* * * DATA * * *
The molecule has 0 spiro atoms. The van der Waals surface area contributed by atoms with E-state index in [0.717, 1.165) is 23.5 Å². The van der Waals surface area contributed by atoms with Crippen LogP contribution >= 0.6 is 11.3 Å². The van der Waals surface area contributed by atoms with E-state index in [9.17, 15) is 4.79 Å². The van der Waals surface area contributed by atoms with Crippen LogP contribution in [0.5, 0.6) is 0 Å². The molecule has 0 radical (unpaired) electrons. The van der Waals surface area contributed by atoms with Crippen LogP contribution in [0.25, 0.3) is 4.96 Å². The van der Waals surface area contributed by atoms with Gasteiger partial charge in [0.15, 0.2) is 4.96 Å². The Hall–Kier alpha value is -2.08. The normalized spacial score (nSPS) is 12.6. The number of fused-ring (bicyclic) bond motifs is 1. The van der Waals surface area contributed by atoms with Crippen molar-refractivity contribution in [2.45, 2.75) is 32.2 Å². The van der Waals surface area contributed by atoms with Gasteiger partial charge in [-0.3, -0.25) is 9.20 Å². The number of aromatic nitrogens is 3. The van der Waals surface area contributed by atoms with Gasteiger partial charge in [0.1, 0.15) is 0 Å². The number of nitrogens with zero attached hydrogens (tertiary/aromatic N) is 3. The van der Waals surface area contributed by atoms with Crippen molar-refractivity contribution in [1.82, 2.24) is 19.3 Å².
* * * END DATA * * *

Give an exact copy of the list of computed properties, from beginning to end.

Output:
The molecule has 0 spiro atoms. The van der Waals surface area contributed by atoms with E-state index in [0.717, 1.165) is 23.5 Å². The van der Waals surface area contributed by atoms with Crippen LogP contribution >= 0.6 is 11.3 Å². The van der Waals surface area contributed by atoms with E-state index in [9.17, 15) is 4.79 Å². The van der Waals surface area contributed by atoms with Crippen LogP contribution in [0.5, 0.6) is 0 Å². The molecule has 0 radical (unpaired) electrons. The van der Waals surface area contributed by atoms with Crippen LogP contribution in [0.25, 0.3) is 4.96 Å². The van der Waals surface area contributed by atoms with Gasteiger partial charge in [0.15, 0.2) is 4.96 Å². The Hall–Kier alpha value is -2.08. The normalized spacial score (nSPS) is 12.6. The number of fused-ring (bicyclic) bond motifs is 1. The van der Waals surface area contributed by atoms with Crippen molar-refractivity contribution in [2.45, 2.75) is 32.2 Å². The van der Waals surface area contributed by atoms with Gasteiger partial charge in [-0.3, -0.25) is 9.20 Å². The number of aromatic nitrogens is 3. The van der Waals surface area contributed by atoms with Gasteiger partial charge in [0.1, 0.15) is 0 Å². The number of nitrogens with zero attached hydrogens (tertiary/aromatic N) is 3. The van der Waals surface area contributed by atoms with Crippen molar-refractivity contribution in [1.82, 2.24) is 19.3 Å².